The fundamental emotions that underpin the cost of living crisis are uncertainty and fear. When we’re scared or uncertain, we look for things that makes us feel in control. Brands have both an opportunity and a responsibility to help consumers be or feel in control. HSBC is offering customers and non-customers alike an online financial health check, with recommendations of actions that can been taken to improve finances. And this approach to control can be applied in most categories. Subscription meal delivery business Gousto launched its ‘Ovenless Sunday roasts’ among a package of options that give people more control over the way they cook their food.
Part of helping people to feel more in control is giving them clarity. Amidst the current complexity of the crisis, brands have an opportunity to be clear on how they provide value. Tesco Mobile has created a light-hearted campaign to talk about the ways they save customers money, showing that clarity doesn’t have to come at the expense of your usual tone of voice. British Gas recently ran advertising to provide straightforward information on what the new price cap means. Its clear approach found its way onto talk shows as a benchmark for how the government could have gone about things.
But even with control and clarity, many families are still facing some very difficult decisions.
When people have to deviate from their normal behaviour in a way that feels like a sacrifice it can have implications for mental health. Therefore framing options as choices rather than cut-backs can create a more positive role for brands. Showing how a benefit can extend beyond saving money can not only differentiate a brand, it can also help people feel good about themselves. Sainsbury’s recently launched Sainsfreeze, showing how unused fresh food can be frozen. This initiative helps people to save money but is also helping them to be more sustainable.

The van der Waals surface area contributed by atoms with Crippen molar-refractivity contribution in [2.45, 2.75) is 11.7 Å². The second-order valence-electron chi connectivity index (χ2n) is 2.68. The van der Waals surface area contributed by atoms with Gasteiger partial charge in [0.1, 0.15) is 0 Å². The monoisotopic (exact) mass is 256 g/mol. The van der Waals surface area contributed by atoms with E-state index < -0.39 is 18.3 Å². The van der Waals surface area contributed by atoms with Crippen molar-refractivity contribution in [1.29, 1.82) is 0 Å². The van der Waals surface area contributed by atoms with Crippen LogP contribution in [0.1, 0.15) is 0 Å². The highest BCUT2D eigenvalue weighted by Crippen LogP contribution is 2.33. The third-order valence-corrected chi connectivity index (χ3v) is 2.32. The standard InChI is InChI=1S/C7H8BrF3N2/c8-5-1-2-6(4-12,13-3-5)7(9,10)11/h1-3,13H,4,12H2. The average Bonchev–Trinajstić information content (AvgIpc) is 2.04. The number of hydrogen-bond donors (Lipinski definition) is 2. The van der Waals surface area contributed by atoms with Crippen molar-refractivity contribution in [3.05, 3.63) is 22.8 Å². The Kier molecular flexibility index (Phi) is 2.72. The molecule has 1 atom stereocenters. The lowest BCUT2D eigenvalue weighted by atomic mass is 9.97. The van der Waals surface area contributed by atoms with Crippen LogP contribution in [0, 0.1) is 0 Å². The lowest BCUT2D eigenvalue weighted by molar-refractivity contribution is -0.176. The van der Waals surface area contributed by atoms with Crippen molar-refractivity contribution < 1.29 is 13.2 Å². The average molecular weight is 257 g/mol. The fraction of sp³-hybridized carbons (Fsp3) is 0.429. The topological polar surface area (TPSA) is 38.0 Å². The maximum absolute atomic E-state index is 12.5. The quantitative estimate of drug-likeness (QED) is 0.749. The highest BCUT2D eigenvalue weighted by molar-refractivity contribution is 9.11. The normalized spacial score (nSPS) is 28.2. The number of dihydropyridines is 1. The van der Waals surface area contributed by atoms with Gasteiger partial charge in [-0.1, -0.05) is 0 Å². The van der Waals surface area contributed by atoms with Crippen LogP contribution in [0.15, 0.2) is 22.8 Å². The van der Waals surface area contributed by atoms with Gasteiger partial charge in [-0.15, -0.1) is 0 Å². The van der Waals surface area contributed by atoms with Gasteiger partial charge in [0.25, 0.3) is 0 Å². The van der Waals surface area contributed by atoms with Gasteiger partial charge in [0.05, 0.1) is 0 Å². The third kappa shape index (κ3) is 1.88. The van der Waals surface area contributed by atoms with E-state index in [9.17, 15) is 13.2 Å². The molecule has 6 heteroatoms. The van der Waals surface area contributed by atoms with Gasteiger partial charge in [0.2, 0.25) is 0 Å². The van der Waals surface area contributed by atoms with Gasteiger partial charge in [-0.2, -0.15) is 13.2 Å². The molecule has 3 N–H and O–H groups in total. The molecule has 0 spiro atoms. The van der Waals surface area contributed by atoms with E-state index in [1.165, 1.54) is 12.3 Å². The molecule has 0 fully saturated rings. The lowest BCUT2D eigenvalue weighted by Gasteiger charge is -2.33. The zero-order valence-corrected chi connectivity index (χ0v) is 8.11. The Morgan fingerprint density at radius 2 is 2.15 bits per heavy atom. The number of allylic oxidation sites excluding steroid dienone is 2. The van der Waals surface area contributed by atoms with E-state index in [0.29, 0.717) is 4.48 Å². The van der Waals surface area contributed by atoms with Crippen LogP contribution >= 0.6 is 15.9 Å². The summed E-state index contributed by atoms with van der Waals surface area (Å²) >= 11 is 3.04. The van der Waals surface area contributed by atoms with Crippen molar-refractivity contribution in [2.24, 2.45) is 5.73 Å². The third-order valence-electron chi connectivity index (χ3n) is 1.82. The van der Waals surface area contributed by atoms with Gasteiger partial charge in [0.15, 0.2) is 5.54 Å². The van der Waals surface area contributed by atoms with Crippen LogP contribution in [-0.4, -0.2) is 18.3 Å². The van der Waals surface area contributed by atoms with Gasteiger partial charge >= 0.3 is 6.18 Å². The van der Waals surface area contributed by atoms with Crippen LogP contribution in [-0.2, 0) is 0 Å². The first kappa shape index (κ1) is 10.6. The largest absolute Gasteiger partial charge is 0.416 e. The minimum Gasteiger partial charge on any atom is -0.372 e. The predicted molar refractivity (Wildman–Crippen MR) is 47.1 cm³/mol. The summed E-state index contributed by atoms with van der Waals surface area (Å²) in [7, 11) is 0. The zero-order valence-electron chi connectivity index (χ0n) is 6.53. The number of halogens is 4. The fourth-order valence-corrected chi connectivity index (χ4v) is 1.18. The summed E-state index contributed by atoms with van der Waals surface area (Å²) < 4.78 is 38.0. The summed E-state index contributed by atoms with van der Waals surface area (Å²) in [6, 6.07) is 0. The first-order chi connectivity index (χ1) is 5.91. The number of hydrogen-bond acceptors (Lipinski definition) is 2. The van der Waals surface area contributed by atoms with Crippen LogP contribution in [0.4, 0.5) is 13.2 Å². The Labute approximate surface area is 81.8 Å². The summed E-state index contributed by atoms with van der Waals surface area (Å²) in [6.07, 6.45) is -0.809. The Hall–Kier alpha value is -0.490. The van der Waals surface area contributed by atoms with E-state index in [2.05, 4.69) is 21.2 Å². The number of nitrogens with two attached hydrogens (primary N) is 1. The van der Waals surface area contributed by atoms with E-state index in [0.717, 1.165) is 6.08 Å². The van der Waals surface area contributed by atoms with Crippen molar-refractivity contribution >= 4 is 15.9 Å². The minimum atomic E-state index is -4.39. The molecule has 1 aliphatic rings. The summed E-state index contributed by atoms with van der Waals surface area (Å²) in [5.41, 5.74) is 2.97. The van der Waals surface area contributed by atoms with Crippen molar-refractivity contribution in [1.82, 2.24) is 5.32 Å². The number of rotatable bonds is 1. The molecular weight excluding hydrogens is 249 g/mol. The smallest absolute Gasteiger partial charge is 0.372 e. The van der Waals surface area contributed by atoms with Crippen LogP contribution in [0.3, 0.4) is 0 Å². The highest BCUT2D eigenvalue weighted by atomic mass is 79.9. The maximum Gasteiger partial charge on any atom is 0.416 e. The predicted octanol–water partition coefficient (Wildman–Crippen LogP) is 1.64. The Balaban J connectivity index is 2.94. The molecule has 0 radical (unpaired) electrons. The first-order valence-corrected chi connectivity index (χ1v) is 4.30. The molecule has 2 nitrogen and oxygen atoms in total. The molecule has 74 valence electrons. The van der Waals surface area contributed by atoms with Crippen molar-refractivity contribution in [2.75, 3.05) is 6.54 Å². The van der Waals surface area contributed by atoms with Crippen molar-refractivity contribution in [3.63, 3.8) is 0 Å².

Recover: Adjust strategies in ways that reflect the changes we’ve undergone
While the crisis is affecting everybody, there are particularly vulnerable groups who are likely to be more affected: women and children, people with disabilities and minority groups. Brands should consider whether they can tailor products or services to support those who are most vulnerable. Heinz works with Magic Breakfast to provide nutritious breakfasts in schools. In response to the cost of living crisis, Heinz launched a campaign promising to donate one breakfast for every four cans purchased.
A crisis is an opportunity for companies to show commitment to their brand promise, but it takes real courage for businesses to look for and commit to new opportunities. This is why having a business purpose is so important in times of crisis. Being clear on why you exist, and what you offer to your customers, enables purpose-led businesses to hold tightly to a long-term strategy, while allowing for more flexibility for testing new ideas in the short to medium term. Iceland has had the confidence to recently launch a micro loans programme which builds on work they’ve been doing to better understand their customers’ needs.
And in this time of crisis, brands must keep sight of the fact that what’s good for the planet is good for the pocket. The overlaps between cut-backs and sustainable behaviours represent a huge opportunity area for brands. Think about reuse. Rental schemes that remove the need for ownership, or subscription programmes that reward the reuse of packaging. Think about recycling. Less than 50% of a UK household’s waste is currently recycled. And think about reduction. While cutting back helps with the immediate needs of cost reduction, it is very much part of the bigger picture of helping both people and planet.